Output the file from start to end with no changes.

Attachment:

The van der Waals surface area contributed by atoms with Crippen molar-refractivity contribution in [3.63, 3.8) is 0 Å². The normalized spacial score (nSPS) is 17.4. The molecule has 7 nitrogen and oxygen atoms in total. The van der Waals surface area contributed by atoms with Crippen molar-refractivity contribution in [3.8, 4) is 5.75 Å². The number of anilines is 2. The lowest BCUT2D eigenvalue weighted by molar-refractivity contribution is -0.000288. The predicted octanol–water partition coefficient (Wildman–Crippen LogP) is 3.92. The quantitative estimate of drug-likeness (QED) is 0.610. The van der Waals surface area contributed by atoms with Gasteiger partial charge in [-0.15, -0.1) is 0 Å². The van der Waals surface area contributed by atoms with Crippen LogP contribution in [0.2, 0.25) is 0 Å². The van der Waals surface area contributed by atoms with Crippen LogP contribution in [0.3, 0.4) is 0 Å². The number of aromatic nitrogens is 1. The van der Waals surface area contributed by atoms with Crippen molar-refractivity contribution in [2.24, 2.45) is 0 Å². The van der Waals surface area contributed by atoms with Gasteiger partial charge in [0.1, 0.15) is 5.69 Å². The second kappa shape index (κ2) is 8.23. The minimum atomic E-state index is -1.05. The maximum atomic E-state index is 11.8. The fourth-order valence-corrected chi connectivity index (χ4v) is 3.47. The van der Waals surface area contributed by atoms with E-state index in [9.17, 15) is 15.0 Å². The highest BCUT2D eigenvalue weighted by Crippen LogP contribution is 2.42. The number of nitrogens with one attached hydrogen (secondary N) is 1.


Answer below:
The van der Waals surface area contributed by atoms with Crippen molar-refractivity contribution in [3.63, 3.8) is 0 Å². The normalized spacial score (nSPS) is 17.4. The molecule has 7 nitrogen and oxygen atoms in total. The van der Waals surface area contributed by atoms with Crippen molar-refractivity contribution in [3.8, 4) is 5.75 Å². The number of anilines is 2. The lowest BCUT2D eigenvalue weighted by molar-refractivity contribution is -0.000288. The predicted octanol–water partition coefficient (Wildman–Crippen LogP) is 3.92. The quantitative estimate of drug-likeness (QED) is 0.610. The van der Waals surface area contributed by atoms with Gasteiger partial charge in [-0.15, -0.1) is 0 Å². The van der Waals surface area contributed by atoms with Crippen LogP contribution in [0.2, 0.25) is 0 Å². The van der Waals surface area contributed by atoms with Crippen LogP contribution in [0.3, 0.4) is 0 Å². The number of aromatic nitrogens is 1. The van der Waals surface area contributed by atoms with Crippen molar-refractivity contribution in [2.24, 2.45) is 0 Å². The van der Waals surface area contributed by atoms with Gasteiger partial charge in [0.1, 0.15) is 5.69 Å². The second kappa shape index (κ2) is 8.23. The minimum atomic E-state index is -1.05. The maximum atomic E-state index is 11.8. The fourth-order valence-corrected chi connectivity index (χ4v) is 3.47. The van der Waals surface area contributed by atoms with E-state index in [9.17, 15) is 15.0 Å². The highest BCUT2D eigenvalue weighted by Crippen LogP contribution is 2.42. The number of nitrogens with one attached hydrogen (secondary N) is 1.